Why the SF Giants will be patient with a pair of struggling outfielders

The SF Giants offense has started the 2024 season slowly. Two of the players partially responsible for that slow start are Mike Yastrzemski and Austin Slater as they both have struggled out of the gate.
San Francisco Giants v Miami Marlins
San Francisco Giants v Miami Marlins / Rich Storry/GettyImages

There is no doubt that the SF Giants offense has got off to a slow start. As of April 21, they are currently 11th in batting average, 15th in on-base percentage, and 14th in slugging percentage. Far from an ideal start for what was supposed to be a much-improved offense. Two players that have contributed to the slow start are Mike Yastrzemski and Austin Slater. Despite these struggles, the Giants should rightfully remain patient with both.

Why the SF Giants will be patient with a pair of struggling outfielders

It has been a porous start for Slater. The longest-tenured Giants has a 30 wRC+ (100 is average) with an ugly slash line of .095/.269/.095 to begin 2024. Yastrzemski has had a similarly rough start. He has a 35 wRC+ with a slash line of .171/.261/.171. Though, his at-bats have looked better lately and the Giants hope that his homer on Sunday will help him get going.

Of course, the struggles of both Yastrzemski and Slater are magnified due to the lightning-fast start from Heliot Ramos. Ramos currently sports a 167 wRC+ and a .333/.432/.652 slash line across 81 plate appearances for AAA Sacramento. Meanwhile, Luis Matos represents an untapped upside that, in the mind of many, should be developing at the MLB level over hoping a struggling veteran turns it around. There are several problems with both thought processes.

One of the biggest fallacies in replacing Slater/Yastrzemski with Matos/Ramos is the assumption that Matos and Ramos are an upgrade over the veterans. Ramos' hot start in the minors is extremely encouraging and a fantastic sign for the young outfielder.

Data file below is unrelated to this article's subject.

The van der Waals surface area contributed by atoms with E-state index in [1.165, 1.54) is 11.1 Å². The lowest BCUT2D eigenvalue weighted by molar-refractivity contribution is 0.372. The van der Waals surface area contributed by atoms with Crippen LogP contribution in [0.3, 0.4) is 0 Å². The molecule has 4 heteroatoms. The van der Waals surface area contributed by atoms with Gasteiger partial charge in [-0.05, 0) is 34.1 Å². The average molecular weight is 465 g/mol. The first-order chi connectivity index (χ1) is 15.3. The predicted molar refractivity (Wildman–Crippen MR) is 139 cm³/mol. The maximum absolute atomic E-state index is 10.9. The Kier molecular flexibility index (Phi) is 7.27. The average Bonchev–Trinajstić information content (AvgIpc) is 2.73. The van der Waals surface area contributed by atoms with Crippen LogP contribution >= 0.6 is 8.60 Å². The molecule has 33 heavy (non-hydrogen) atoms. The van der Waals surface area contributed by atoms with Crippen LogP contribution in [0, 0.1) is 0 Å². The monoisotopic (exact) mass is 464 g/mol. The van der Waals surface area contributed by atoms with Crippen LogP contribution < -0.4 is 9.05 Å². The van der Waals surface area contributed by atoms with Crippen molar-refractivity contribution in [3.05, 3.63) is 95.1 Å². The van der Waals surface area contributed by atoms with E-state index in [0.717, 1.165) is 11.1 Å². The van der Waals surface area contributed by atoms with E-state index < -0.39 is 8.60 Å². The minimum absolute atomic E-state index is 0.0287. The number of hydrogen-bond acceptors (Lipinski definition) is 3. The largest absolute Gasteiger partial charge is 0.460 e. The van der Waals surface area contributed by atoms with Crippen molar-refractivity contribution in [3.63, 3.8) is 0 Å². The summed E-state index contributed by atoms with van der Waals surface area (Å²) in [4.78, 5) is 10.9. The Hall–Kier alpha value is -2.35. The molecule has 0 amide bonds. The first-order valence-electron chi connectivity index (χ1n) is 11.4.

That said, across sporadic 82 plate appearances at the MLB level he has managed a 31 wRC+ and a .158/.220/.250 slash line. Assuming Ramos will come up and out-hit two veterans who have had success at the MLB level is a tad overzealous.

A similar issue arises with Matos in the fact that he is struggling in AAA. Across 70 plate appearances in the minors, Matos has a 74 wRC+ and a .226/.300/.403 slash line. Does any of this mean that Ramos and/or Matos won't be productive MLB players? No. Does it mean we should pump the brakes on letting go of two veteran hitters who have had past success? Absolutely.

Even if we disregard the fact that neither Ramos nor Matos has proven to be successful MLB players, yet, we also tend to forget just how good Yastrzemski and Slater have been. Slater has managed a wRC+ above 100 in every season since 2020, has positive outs above average in every season since 2021, and has a career 128 wRC+ against LHP. Not to mention he is well-regarded in the clubhouse, is the longest-tenured Giant, and is the MLBPA player representative for the Giants.

On the other hand, Yastrzemski has managed a 100+ wRC+ in every season of his career including a 112 wRC+ in 2023. Yaz has at least a 1.5 WAR in every MLB season, sits in the 73rd percentile or higher in outs above average in every season but one, and has a career 120 wRC+ against RHP. Factoring in the fact that Slater will face almost exclusively LHP while Yastrzemski faces RHP, based on their career numbers, the Giants will have a plus defender in RF who will be a minimum 20% better than league average with the bat.

Finally, the only way to get Matos and Ramos to the MLB level would be to demote Yaz and release/DFA Austin Slater. The Giants could technically send Yastrzemski to the minors without the risk of losing him as he has three options remaining and has not accrued five years of service time. However, Slater is out of options and has more than five years of service time, meaning that even if he did clear waivers after being DFA'd, he could choose to become a free agent anyway meaning the Giants would be guaranteed to lose him.

Ramos getting off to a hot start in the minors is a wonderful development and the upside that Matos brings is undeniable. However, using them to replace what should be an extremely productive RF platoon does not make much sense in the scope of the 2024 season. Even with the slow starts of Yastrzemski and Slater, they have performed well enough in the past. And, the front office agrees that it is way too early to make a decision on either player yet.